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I want to use sed to replace two instances of the same digits separated by a slash with one instance of those digits. My input files have lines like this:

text (1982/1982) text
text (1983/1983) text
text (1984/1984) text

I want output like this:

text (1982) text
text (1983) text
text (1984) text

I have to match the parentheses because there may be other strings of digits separated by a slash in the input files.

In BBEdit I can do this with the search pattern \(([0-9]{4})/\1\) and the replace pattern \(\1\). But in sed the equivalent extended regular expressions do not seem to work:

echo 'text (1984/1984) text' | sed -E 's_\(([0-9]{4})/\1\)_\(\1\)_g'

returns:

text (1984/1984) text

but instead I want:

text (1984) text

What are the extended regular expressions that will do this in sed?

I am using the built-in sed in macOS.

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  • @don_crissti Many thanks! You're right on both counts. It works with GNU sed (which is easy enough to install) and with macOS sed using BRE.
    – Big Mac
    Commented Jul 22, 2018 at 21:14

1 Answer 1

3

The version of OSX's sed is quite annoying (it's actually the BSD's version). I usually install GNU's sed via brew:

$ brew search sed
==> Formulae
gnu-sed ✔             libxdg-basedir        minised               ssed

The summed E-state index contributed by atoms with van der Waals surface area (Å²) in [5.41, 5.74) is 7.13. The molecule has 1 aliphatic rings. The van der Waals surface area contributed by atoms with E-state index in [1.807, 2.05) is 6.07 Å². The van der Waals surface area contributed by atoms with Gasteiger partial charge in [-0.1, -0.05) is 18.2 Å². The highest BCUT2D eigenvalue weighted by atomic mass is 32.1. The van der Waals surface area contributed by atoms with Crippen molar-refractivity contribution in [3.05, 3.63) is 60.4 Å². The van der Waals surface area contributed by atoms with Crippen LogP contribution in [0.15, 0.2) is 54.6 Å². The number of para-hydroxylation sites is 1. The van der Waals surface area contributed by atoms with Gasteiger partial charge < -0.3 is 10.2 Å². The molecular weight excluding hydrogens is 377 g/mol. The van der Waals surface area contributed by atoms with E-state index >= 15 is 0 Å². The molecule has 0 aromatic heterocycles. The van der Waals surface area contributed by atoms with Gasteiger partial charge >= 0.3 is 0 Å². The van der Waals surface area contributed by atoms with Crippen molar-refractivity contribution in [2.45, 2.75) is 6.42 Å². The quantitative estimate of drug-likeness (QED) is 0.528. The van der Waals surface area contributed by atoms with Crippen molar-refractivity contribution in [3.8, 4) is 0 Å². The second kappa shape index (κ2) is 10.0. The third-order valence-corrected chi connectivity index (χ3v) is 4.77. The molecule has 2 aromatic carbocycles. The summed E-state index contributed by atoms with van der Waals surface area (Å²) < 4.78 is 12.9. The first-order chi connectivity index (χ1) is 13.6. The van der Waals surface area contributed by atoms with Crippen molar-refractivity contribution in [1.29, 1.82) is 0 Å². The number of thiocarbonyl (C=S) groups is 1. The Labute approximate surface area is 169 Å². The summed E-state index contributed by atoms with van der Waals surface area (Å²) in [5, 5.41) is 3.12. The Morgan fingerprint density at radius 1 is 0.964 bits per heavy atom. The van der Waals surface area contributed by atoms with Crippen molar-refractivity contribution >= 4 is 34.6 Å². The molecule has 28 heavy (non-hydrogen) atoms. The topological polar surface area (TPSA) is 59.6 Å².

==> Casks
eclipse-dsl                                  marsedit
exoduseden                                   microsoft-bing-ads-editor
focused                                      osxfuse-dev
google-adwords-editor                        physicseditor
lego-mindstorms-education-ev3                prefs-editor
licensed                                     subclassed-mnemosyne

Install it:

$ brew install gnu-sed

You can then use it like so:

$ gsed ....

And voila, your example now works:

$ echo 'text (1984/1984) text' | sed -E 's_\(([0-9]{4})/\1\)_\(\1\)_g'
text (1984/1984) text
$ echo 'text (1984/1984) text' | gsed -E 's_\(([0-9]{4})/\1\)_\(\1\)_g'
text (1984) text

References

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  • Many thanks! As @don_crissti suggested in a comment on the question, using basic instead of extended regular expressions also works with macOS sed. But I also just installed GNU sed. I use MacPorts: sudo port install gsed.
    – Big Mac
    Commented Jul 22, 2018 at 21:22
  • 1
    @BigMac - I've used that one as well before too. We constantly get tripped on the differences at work as well w/ this. I've linked to a canonical A'er that describes in more detail the differences if you're interested.
    – slm
    Commented Jul 22, 2018 at 21:23

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